From the very nature of the case and the multiplicity of subjects treated of in the papal letters, it is almost impossible to give the reader any idea of the matters submitted at this time to the Curia, or the vast interests dealt with by the pope. For the benefit of those who cannot examine the collections of documents for themselves, almost at haphazard the following may be noted as samples of the ordinary business of the Roman courts during this period. First, marriage cases, entailing complicated questions of law and fact, as well as the application of principles of justice, are offered for decision. To take one such. The all-powerful de Burgh, the justiciar, is in a difficulty for which he prays the pope's consideration. He states that he had been forced by the legate Pandulph to marry the king's sister. The marriage was not by his free act, what is he to do? What may he do in the matter? Then all the questions about impropriations of livings to religious houses, and they were numerous enough in those days, came up for the consideration of the supreme authority. Generally they were not settled so readily as we might suppose, and frequently commissions had to be appointed to get at the facts, or finally determine the grant. Some special religious houses at this period seem to have claimed a great deal of attention. Thus Sempringham and the Gilbertines appear as the frequent recipients of papal documents. Then all the many questions, which arose out of the settlement of property on religious houses, were referred to the Curia for approval; and some monasteries were for ever asking for new privileges, or seeking confirmation of old ones. Questions about elections, and the confirmation of those elected or promoted, are constantly arising ; provisions have to be made to benefices, and dispensations of all sorts have to be granted. Amongst the special matters dealt with at this time, may be named the English Augustinian Order in general, and their general chapters in particular; the affairs of the English Templars, about which there are many documents in the Registers; the question of the propriety of translating the relics of St. Birinus at Dorchester, which was relegated to Archbishop Langton. In one year the Abbey of Abingdon has four documents in regard to privileges; whilst many letters and bulls deal with inquiries into the sanctity of Saint William of York, and that of Saint Hugh of Lincoln, and with the process of their canonisation.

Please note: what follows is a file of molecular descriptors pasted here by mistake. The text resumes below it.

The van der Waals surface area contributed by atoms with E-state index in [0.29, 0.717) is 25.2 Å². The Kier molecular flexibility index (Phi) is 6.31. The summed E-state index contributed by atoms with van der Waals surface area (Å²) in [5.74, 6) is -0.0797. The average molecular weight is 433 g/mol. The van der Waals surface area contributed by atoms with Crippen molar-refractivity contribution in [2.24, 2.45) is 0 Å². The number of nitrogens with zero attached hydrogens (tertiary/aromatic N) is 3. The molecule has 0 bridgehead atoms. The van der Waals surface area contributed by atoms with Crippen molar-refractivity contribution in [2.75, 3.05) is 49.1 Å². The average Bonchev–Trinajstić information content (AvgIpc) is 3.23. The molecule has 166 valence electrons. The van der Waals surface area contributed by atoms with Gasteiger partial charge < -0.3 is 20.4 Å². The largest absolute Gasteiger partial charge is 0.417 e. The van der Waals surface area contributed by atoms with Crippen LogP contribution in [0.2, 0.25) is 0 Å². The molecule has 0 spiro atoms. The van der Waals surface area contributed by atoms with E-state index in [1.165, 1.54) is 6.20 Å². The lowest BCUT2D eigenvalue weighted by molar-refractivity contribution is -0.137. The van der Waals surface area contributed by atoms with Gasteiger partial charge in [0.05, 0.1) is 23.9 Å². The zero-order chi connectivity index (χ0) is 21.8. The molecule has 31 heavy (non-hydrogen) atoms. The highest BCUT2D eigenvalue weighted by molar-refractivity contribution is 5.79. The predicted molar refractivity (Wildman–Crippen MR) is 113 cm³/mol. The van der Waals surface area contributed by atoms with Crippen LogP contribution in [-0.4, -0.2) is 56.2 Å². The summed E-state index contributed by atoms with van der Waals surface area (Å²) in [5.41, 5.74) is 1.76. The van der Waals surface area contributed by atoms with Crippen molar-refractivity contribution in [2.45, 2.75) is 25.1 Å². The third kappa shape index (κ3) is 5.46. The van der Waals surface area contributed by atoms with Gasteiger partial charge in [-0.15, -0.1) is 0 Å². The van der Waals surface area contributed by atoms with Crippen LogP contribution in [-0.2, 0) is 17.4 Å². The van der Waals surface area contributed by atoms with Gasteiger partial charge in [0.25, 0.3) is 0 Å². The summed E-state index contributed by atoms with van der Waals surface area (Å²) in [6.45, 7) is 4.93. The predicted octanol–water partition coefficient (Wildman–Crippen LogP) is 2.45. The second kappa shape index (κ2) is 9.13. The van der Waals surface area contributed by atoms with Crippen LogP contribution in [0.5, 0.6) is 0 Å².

Besides these and such like, which must be taken as mere samples of the great business of the Curia, there are, of course, many documents of more general and national importance. Thus the attitude of Llewellyn of Wales is dealt with in many papal documents, and the English bishops are directed to excommunicate him and place his possessions under an interdict. Again: by means of the influence of the legate Pandulph, Reginald, king of the Isle of Man, had surrendered his kingdom to the pope, and, like King John, had acknowledged Honorius as his suzerain.